Ahmadu Bello University, Zaria [Full Research]
Ahmadu Bello University, Zaria [Full Research]
Ahmadu Bello University is a well known federal government university, that is popularly known for its reputation and outstanding academic performance world wide. The university operates a broad range of undergraduate and graduate programs. (and provides associate degrees, technical and remedial programs). The university has a major medical program with its own A.B.U. Teaching Hospital which is one of the biggest teaching hospitals in Nigeria and Africa as a whole.

History of Ahmadu Bello University

Ahmadu Bello University (ABU) is situated in Zaria, Kaduna State, and is a federal government research university. ABU was established as the University of Northern Nigeria on October 4, 1962.

Three main campuses are managed by the university: Samaru and Kongo in Zaria, and the Funtua School of Basic Studies. Administration, technology, social sciences, arts and languages, education, environmental design, engineering, medical sciences, agricultural sciences, and research facilities are located on the Samaru campus. The Faculties of Law and Administration are hosted by the Kongo campus.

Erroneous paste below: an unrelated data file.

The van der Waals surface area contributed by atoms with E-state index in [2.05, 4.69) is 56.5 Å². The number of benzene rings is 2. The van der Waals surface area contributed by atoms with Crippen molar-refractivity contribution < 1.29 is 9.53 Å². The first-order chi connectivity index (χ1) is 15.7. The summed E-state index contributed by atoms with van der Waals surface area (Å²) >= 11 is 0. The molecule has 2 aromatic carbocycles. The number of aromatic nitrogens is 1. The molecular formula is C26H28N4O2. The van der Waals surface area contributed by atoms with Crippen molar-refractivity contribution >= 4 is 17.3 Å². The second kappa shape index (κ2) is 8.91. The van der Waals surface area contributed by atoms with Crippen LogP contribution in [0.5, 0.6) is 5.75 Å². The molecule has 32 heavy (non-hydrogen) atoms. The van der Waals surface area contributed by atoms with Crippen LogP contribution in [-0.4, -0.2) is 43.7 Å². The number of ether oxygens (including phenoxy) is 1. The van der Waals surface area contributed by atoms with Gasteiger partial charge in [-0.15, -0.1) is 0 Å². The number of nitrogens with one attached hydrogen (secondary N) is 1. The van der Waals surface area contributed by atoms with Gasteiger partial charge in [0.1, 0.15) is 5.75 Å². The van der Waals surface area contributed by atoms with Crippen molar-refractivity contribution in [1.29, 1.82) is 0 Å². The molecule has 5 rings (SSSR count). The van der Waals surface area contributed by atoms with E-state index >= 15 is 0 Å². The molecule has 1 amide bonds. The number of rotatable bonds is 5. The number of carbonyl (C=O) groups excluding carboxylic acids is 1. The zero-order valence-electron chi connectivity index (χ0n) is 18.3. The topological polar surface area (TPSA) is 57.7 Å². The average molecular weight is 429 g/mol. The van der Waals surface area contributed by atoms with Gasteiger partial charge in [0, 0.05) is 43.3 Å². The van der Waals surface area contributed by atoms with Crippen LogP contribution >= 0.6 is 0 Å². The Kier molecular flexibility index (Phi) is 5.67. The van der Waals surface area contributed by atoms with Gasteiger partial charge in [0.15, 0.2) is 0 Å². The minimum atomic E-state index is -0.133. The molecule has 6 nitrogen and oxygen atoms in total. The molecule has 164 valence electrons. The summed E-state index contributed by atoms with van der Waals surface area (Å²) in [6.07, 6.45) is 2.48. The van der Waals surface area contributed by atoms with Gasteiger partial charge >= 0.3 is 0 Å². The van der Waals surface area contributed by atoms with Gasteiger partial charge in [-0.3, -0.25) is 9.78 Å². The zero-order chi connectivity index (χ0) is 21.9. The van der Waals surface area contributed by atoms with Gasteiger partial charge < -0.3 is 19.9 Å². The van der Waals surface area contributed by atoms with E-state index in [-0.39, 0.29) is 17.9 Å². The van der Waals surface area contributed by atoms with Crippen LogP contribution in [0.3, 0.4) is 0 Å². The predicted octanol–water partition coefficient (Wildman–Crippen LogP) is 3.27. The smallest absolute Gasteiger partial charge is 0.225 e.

Accounting, Business Management, Local Government and Development Studies and Public Administration Departments composes the Faculty of Administration. In addition, at other sites, the university is responsible for a number of other institutions and services.

The university is named after the first Premier of Northern Nigeria, in person of  Alhaji Sir Ahmadu Bello, of the Sardauna of Sokoto.

The Foundation

On October 1, 1960, when Nigeria gained independence, it had only one university: the University of Ibadan, founded in 1948. The important report of the Ashby Commission (submitted one month before independence) proposed the addition of new universities in each of the three regions of Nigeria at that time, as well as the capital, Lagos.

However, even before the Commission’s report, regional governments had already started planning universities. In May 1960, the School of Arabic Studies in Kano was upgraded to the Ahmadu Bello College for Arabic and Islamic Studies in the Northern Region. (The college was named after Alhaji Sir Ahmadu Bello, the dominant political leader of the region.)

A new impetus and direction was provided by the recommendations of the Ashby Commission report, and it was eventually agreed to build the University of Northern Nigeria at Zaria (instead of Kano). The university could take over the facilities of the Samaru Nigerian College of Arts, Science and Technology just outside Zaria and would include the Ahmadu Bello College in Kano, the Samaru Agricultural Research Institute,

the Institute of Administration at Zaria and Institute of Veterinary Science at Vom on the Jos Plateau. The law creating the new university was passed in 1961 by the legislature of the Northern Area. It was agreed that the university should be named after Ahmad Bello, and then the college of Kano would take the name of Abdullahi Bayero, the former Emir of Kano.